Introduction: Launchpad / Sequencer With MIDI Output
For a project we had to make an instrument, we came up with the idea to make a Sequencer capable of sending MIDI data to a MIDI player. We made this using Arduino and Processing. It took us about 5 days to design the instrument, collect all of the parts, construct it, make the software and put it all together. The costs for making it where quite low, about €30 (about $40).
Step 1: Materials and Tools
- 64 3mm red LED's
- 68 high pushbuttons
- 64 220 Ohm resistors
- 12 1K Ohm resistors
- 4 10K Ohm linear potentiometers
- 1 Arduino UNO
- 1 USB cable
- 1 16bit parallel I/O expander (MCP23016)
- 1 3K Ohm resistor
- 1 33pF capacitor
- Perfboard (aproximately 70x70 holes)
- 600x300mm triplex for lasercutter
- 64 Doorstoppers
- 1 latex glove
- Soldering iron
- Sharp knife
- Duct tape
- Processing - http://processing.org/download/
- Arduino IDE - http://arduino.cc/en/Main/Software
- optional a vecor file editor (illustrator, coreldraw)
To get the sequencer up and running you need some basic processing and arduino knowledge. Understanding how it works requires average knowledge of processing and arduino. But don't hesitate to take a look at the code and learn from it.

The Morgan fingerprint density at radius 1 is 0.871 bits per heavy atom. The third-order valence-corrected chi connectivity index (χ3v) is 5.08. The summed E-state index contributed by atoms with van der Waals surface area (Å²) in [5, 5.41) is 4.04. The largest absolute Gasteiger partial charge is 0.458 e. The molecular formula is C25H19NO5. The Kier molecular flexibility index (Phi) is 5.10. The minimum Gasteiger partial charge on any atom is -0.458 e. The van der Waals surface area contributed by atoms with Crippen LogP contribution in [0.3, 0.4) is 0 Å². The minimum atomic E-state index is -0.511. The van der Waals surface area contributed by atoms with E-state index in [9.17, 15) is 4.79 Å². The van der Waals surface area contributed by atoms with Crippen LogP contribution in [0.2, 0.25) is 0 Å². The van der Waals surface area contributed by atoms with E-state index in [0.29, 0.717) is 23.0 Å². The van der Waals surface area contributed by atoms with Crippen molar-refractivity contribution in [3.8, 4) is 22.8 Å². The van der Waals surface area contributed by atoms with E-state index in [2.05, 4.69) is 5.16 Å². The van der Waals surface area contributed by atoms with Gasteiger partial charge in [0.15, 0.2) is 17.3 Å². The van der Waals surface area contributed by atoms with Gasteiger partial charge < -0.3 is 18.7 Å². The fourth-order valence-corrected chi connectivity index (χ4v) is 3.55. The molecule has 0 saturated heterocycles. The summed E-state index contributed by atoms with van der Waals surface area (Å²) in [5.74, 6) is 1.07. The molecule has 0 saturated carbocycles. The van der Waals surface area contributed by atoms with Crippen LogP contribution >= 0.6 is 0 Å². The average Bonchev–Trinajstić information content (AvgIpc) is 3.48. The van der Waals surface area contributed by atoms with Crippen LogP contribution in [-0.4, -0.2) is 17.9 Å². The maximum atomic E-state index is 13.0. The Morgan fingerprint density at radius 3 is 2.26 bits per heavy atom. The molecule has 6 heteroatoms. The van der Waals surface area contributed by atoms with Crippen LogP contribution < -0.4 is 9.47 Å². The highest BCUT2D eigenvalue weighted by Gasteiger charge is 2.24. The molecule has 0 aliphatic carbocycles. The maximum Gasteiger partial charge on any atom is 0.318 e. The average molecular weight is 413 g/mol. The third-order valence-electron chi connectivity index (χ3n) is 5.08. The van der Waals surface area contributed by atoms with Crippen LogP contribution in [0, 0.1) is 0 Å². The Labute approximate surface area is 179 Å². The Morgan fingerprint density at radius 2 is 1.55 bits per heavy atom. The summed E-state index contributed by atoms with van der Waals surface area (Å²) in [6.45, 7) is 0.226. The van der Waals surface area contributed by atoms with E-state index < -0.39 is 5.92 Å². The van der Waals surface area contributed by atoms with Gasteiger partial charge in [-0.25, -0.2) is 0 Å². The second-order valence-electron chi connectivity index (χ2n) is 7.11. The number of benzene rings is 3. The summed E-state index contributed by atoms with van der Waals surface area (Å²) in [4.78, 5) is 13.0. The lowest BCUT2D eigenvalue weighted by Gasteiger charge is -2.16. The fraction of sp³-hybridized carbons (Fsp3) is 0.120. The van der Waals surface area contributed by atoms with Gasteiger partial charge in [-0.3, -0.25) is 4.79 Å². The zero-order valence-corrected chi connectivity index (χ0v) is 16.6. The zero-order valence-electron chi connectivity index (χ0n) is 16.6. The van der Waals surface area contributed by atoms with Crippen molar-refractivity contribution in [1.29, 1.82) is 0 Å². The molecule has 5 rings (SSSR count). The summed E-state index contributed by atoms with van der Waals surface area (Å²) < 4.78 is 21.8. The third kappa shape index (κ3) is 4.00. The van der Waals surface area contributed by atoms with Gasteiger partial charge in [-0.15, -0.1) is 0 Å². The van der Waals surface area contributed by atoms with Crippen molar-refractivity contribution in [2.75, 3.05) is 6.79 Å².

Step 2: Electronics
We used multiplexing to control the LED's and at the same time we read the state of the buttons.We used a separate piece of perfboard for the I/O expander to make it fit inside the box. To make sure that the multiplexing worked fine we changed the I2C speed to 4kHz, take a look over here on how to do that.
Step 3: Box
We used http://boxmaker.rahulbotics.com/ to make the box and edited it in Adobe Illustrator for the buttons. We made a pdf file of our design and cut the wood with the lasercutter.
Step 4: Code
The code is made and tested on a mac, windows does not have an internal MIDI input. It is possible to adapt the code to run on a Windows machine. We used the SoundCipher library to produce the MIDI.
Step 5: Buttons
We used a sharp knife to cut the ridges from the side of the door stoppers and made them smooth using sanding paper. For keeping the buttons in place we put a latex glove on the back with duct tape and glued the buttons on top of it.
Step 6: Putting It Together
Sandwich the electronics between the stand and the buttons, attach all of the wires to your arduino and connect it to your computer. Upload the firmware to the arduino and run the processing software. Then start a music program capable of playing MIDI, you should now be able to use the sequencer.